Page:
Dr Ko expressed concern about the demographic shift that will lead to a larger population of older adults in the next 10 to 20 years, with fewer young people to care for those older adults. On a more positive note, he observed that young doctors have a longer life expectancy, can easily adapt to new technologies and changes, and can develop innovative ideas; in contrast, senior doctors have more clinical practice experience. Therefore, senior doctors and young doctors can benefit from each other’s knowledge and experience. Furthermore, Dr Ko highlighted the need for confidence in the next generation of doctors, as well as the Hong Kong healthcare system, despite challenges such as population ageing and workforce shortages. For instance, it would have been difficult to predict that the coronavirus disease 2019 pandemic would contribute to the adoption of new healthcare technologies such as telemedicine, which is increasingly convenient and accessible. He stated that it is time to reconsider the medical practice model, shifting its focus away from hospitals, inpatients, and subspecialisation, then reorienting towards primary and integrated care approaches. Although skills and technology are important, he noted that the well-being of young doctors is essential. Young doctors, who are expected to have longer careers because of increased life expectancy, require assistance with managing various risks and adverse events; they also need guidance that helps to build resilience. Concerns about work-life balance among young doctors (eg, gap years or part-time work) require further analysis. He favoured training focused on stress reduction, mindfulness, and research skills, which can facilitate career planning and job matching. He concluded by emphasising the importance of collaboration among senior doctors, trainers, and students, echoing Prof Chan’s view that young doctors should be nurtured by role models.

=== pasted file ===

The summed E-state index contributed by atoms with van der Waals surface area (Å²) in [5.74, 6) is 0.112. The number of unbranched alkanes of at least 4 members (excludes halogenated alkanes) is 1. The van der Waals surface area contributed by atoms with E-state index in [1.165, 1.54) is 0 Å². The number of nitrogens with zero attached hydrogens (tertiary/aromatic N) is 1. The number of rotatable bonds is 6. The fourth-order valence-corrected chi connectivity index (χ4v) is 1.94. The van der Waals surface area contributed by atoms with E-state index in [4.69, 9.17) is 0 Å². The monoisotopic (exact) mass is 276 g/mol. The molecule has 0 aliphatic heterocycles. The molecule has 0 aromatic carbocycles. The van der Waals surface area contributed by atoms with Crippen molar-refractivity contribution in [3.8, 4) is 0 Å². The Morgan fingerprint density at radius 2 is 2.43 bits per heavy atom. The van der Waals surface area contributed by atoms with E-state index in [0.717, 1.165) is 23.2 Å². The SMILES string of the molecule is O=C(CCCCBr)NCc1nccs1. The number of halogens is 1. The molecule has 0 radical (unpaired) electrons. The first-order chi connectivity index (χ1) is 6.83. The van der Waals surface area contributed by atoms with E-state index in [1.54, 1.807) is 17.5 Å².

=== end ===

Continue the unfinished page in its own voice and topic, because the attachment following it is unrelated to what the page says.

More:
Dr Lee stated that connectivity and convergence are the main trends that will shape healthcare delivery and training in the next decade; the hyperconnected world of big data and artificial intelligence will have the greatest transformative influence on medicine and the patient experience by helping patients to access health data that allows them to become more informed and proactive. The convergence of data modalities (eg, genomics and electronic health records) could facilitate the hospital-at-home concept, thereby decentralising healthcare from hospitals to community locations. As family medicine evolves to focus on comprehensive health and preventive care, there may be a reduced need for subspecialists to manage advanced diseases; in the future, more medical students may pursue primary and preventive care avenues. Consistent with her focus on preparing graduates for postgraduate training and specialisation in the changing healthcare environment over the next 5 to 10 years, Dr Lee presented the redesigned and reformed curriculum of the medical school of The University of Hong Kong that reinforces core competencies for professional practice, thereby strengthening concepts of primary care, preventive medicine, and systems-based practice. A key aspect of the curriculum, the 140+ CORE programme (in combination with point-of-care gadgets and the Internet of Things) contextualises the curriculum into common situations, ordinary clinical settings, relevant knowledge, and appropriate skills and behaviour; it also covers essential considerations of competent and ethical professional practice, avoiding excessive subspecialisation in the early stages of medical training. The redesigned curriculum is informatics-driven and personalised, with support from tools such as Moodle and curriculum maps; learning opportunities are recorded in e-portfolios. Although the digital health revolution is transforming medical care and training, Dr Lee emphasised the continuing need for humanistic aspects of medicine, including empathy and connectedness, which require collaboration between medical schools and healthcare professionals.